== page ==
Many Sri Lankans thronged buses in the main city Colombo on Thursday to return to their hometowns with leaders of political parties due to meet after the prime minister quit and went into hiding and President Gotabaya Rajapaksa warned of anarchy.
The island nation off India's southern tip, which overlooks shipping routes between Europe and Asia, is battling its worst economic crisis since independence. Violence erupted on Monday after supporters of former Prime Minister Mahinda Rajapaksa, the president's elder brother, attacked an anti-government protest camp in Colombo.
Days of violent reprisals against government figures aligned to the powerful Rajapaksa clan followed. The army was called out to patrol the streets and police said 9 people were killed and more than 300 injured in the clashes.
Hundreds of people thronged the main bus station in the commercial capital after authorities lifted an indefinite curfew at 7 a.m. (0130 GMT) on Thursday. The curfew will be reimposed at 2 p.m.
Streets in Colombo were quiet, with some people venturing out to buy essential supplies. Frustration remained at ongoing fuel shortages that have crippled the country's economy.
"We have hit the bottom economically," said Nimal Jayantha, an autorickshaw driver queuing for petrol after the curfew was lifted.
"I don't have the time do my job. By the time I stay in the fuel queue and get petrol, curfew will be imposed. I will have to go home without any money."
Protesters have sprayed graffiti over Mahinda Rajapaksa's home in a southern town and ransacked a museum dedicated to his father. They have vowed to keep up the protests until the president also quits.
Mahinda Rajapaksa stepped down after the fighting erupted and is in hiding in a military base in the northeast of the country. His brother said on Wednesday he will appoint a new prime minister and cabinet this week "to prevent the country from falling into anarchy as well as to maintain the affairs of the government that have been halted".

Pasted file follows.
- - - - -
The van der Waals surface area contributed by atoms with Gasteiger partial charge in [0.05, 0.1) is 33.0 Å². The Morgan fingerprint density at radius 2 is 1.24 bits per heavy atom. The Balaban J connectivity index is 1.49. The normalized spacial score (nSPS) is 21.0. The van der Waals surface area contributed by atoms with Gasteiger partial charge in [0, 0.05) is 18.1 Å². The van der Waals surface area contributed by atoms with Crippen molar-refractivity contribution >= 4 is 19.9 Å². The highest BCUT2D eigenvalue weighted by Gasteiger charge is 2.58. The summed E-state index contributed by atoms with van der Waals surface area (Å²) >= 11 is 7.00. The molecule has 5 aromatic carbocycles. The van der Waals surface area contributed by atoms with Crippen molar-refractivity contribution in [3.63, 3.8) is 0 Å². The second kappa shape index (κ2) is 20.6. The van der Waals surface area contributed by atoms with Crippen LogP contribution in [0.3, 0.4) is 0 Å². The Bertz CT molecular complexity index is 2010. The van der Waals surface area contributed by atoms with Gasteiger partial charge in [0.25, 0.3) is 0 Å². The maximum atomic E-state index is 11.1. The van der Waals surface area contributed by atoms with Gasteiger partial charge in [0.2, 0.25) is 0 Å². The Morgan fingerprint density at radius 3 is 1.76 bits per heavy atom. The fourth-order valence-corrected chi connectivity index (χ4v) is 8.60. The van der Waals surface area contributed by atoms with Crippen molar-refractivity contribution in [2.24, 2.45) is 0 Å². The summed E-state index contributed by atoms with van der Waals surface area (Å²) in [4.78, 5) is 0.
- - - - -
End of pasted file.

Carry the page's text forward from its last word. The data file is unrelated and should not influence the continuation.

Sri Lanka's central bank governor said on Wednesday failing to find a solution to the crisis in the next one to two weeks would lead to power cuts of up to 10 to 12 hours per day, as well as his own resignation.
Later on Thursday, leaders of political parties were to meet the speaker of the country's parliament to discuss the current situation.
President Rajapaksa has repeatedly called for a unity government to find a way out of the crisis, but opposition leaders say they will not serve until he resigns.
Hit hard by the pandemic, rising oil prices and tax cuts by the populist Rajapaksa government, the island nation is experiencing its worst financial crisis since independence in 1948.
Useable foreign reserves stand as low as $50 million, inflation is rampant, and shortages of fuel, medicine and other essential goods have brought thousands onto the streets in more than a month of anti-government protests, that had remained predominantly peaceful until Monday. (Reporting by Alasdair Pal, Uditha Jayasinghe and Channa Kumara in Colombo; Editing by Raju Gopalakrishnan)